“While a lot has happened during the last four years, a lot more needs to be done,” said Lieutenant General Subrata Saha (retd), director general, Society of Indian Defence Manufacturers, and Principal Adviser, CII.

    “The Defence Procurement Policy-2016 is quite forward looking and its provisions seek to boost indigenisation. A new Defence Production Policy is in the works and has set clear and precise goals,” he said. “It is vital to have mechanisms in place to monitor what progress is being made on different fronts.”


    Indo-Nepal joint military exercise at Pithoragarh

    Tribune News Service

    Dehradun, May 25

    The 13-day Indo Nepal joint military exercise is set to begin in Pithoragarh district of Uttarakhand from May 30.Suryakiran-13, as the exercise has been named, will be see the participation by as many as 300 Army personnel from both India and Nepal. Anti-terror operations will also be part of the exercise that will conclude on June 12. The exercise will also lay focus on preparedness to meet disaster management challenges.Besides, the exercise helps in ensuring better understanding between the two armies apart from developing an expertise in jungle warfare and counter-terrorism operations, particularly in the mountainous terrains. The exercise also provides the two armies a platform to exchange experiences, ideas and skills.India and Nepal that share borders and are culturally linked have been conducting joint military exercises for long.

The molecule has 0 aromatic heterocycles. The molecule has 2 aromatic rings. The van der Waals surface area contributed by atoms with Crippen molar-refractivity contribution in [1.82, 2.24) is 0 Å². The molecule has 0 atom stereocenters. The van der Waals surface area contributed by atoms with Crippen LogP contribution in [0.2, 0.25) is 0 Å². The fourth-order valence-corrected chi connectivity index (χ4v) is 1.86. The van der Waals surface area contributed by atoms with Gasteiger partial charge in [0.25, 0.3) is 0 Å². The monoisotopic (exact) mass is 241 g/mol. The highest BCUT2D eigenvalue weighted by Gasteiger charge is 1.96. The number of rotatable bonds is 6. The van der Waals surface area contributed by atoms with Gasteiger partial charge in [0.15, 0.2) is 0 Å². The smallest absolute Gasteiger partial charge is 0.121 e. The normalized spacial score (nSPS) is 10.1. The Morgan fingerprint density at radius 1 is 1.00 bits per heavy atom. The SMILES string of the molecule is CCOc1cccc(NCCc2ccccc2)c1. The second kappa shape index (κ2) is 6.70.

How Can The Political Class Begin To Redeem Itself? by Major General Mrinal Suman